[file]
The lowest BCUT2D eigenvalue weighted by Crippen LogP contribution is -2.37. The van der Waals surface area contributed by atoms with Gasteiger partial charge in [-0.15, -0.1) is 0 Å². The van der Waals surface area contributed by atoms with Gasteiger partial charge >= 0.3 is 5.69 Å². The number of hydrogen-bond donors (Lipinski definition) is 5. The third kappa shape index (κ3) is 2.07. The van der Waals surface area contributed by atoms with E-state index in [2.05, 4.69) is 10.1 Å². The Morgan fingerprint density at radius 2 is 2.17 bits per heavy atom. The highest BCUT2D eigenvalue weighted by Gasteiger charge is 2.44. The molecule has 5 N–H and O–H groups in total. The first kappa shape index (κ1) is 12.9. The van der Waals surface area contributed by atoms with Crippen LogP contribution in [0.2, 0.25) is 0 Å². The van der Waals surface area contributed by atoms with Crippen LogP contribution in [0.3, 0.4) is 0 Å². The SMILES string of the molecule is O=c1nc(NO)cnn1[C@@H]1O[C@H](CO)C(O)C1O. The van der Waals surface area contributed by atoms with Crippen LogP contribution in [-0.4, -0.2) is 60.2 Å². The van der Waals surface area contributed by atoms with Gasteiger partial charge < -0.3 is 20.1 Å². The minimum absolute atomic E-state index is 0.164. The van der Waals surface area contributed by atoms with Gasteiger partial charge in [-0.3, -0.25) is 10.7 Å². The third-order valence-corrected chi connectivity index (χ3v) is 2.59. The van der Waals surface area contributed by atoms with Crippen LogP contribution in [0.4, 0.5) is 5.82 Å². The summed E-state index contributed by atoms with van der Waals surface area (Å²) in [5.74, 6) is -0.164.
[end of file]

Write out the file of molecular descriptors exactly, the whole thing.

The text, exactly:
The lowest BCUT2D eigenvalue weighted by Crippen LogP contribution is -2.37. The van der Waals surface area contributed by atoms with Gasteiger partial charge in [-0.15, -0.1) is 0 Å². The van der Waals surface area contributed by atoms with Gasteiger partial charge >= 0.3 is 5.69 Å². The number of hydrogen-bond donors (Lipinski definition) is 5. The third kappa shape index (κ3) is 2.07. The van der Waals surface area contributed by atoms with E-state index in [2.05, 4.69) is 10.1 Å². The Morgan fingerprint density at radius 2 is 2.17 bits per heavy atom. The highest BCUT2D eigenvalue weighted by Gasteiger charge is 2.44. The molecule has 5 N–H and O–H groups in total. The first kappa shape index (κ1) is 12.9. The van der Waals surface area contributed by atoms with Crippen LogP contribution in [0.2, 0.25) is 0 Å². The van der Waals surface area contributed by atoms with Crippen LogP contribution in [0.3, 0.4) is 0 Å². The SMILES string of the molecule is O=c1nc(NO)cnn1[C@@H]1O[C@H](CO)C(O)C1O. The van der Waals surface area contributed by atoms with Crippen LogP contribution in [-0.4, -0.2) is 60.2 Å². The van der Waals surface area contributed by atoms with Gasteiger partial charge < -0.3 is 20.1 Å². The minimum absolute atomic E-state index is 0.164. The van der Waals surface area contributed by atoms with Gasteiger partial charge in [-0.3, -0.25) is 10.7 Å². The third-order valence-corrected chi connectivity index (χ3v) is 2.59. The van der Waals surface area contributed by atoms with Crippen LogP contribution in [0.4, 0.5) is 5.82 Å². The summed E-state index contributed by atoms with van der Waals surface area (Å²) in [5.74, 6) is -0.164.